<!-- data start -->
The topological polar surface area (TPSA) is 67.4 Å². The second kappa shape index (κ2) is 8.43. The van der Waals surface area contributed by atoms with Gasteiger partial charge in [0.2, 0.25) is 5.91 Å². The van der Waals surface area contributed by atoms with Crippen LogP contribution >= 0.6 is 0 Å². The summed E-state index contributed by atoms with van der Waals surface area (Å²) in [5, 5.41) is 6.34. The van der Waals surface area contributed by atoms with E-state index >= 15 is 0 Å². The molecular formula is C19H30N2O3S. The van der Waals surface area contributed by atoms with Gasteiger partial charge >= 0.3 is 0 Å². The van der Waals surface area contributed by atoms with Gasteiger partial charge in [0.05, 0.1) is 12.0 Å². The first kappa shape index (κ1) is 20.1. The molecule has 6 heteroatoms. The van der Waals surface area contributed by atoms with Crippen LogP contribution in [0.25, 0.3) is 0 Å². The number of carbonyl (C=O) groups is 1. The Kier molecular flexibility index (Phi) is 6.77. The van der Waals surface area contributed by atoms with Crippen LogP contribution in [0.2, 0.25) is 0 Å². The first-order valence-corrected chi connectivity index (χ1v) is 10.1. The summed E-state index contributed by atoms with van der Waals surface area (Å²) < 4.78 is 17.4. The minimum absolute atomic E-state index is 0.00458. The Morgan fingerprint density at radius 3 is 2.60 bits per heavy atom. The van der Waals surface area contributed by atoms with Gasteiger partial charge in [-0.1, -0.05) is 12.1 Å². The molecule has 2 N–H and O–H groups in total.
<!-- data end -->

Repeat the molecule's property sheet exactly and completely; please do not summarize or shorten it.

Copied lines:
The topological polar surface area (TPSA) is 67.4 Å². The second kappa shape index (κ2) is 8.43. The van der Waals surface area contributed by atoms with Gasteiger partial charge in [0.2, 0.25) is 5.91 Å². The van der Waals surface area contributed by atoms with Crippen LogP contribution >= 0.6 is 0 Å². The summed E-state index contributed by atoms with van der Waals surface area (Å²) in [5, 5.41) is 6.34. The van der Waals surface area contributed by atoms with E-state index >= 15 is 0 Å². The molecular formula is C19H30N2O3S. The van der Waals surface area contributed by atoms with Gasteiger partial charge >= 0.3 is 0 Å². The van der Waals surface area contributed by atoms with Gasteiger partial charge in [0.05, 0.1) is 12.0 Å². The first kappa shape index (κ1) is 20.1. The molecule has 6 heteroatoms. The van der Waals surface area contributed by atoms with Crippen LogP contribution in [0.25, 0.3) is 0 Å². The number of carbonyl (C=O) groups is 1. The Kier molecular flexibility index (Phi) is 6.77. The van der Waals surface area contributed by atoms with Crippen LogP contribution in [0.2, 0.25) is 0 Å². The first-order valence-corrected chi connectivity index (χ1v) is 10.1. The summed E-state index contributed by atoms with van der Waals surface area (Å²) < 4.78 is 17.4. The minimum absolute atomic E-state index is 0.00458. The Morgan fingerprint density at radius 3 is 2.60 bits per heavy atom. The van der Waals surface area contributed by atoms with Gasteiger partial charge in [-0.1, -0.05) is 12.1 Å². The molecule has 2 N–H and O–H groups in total.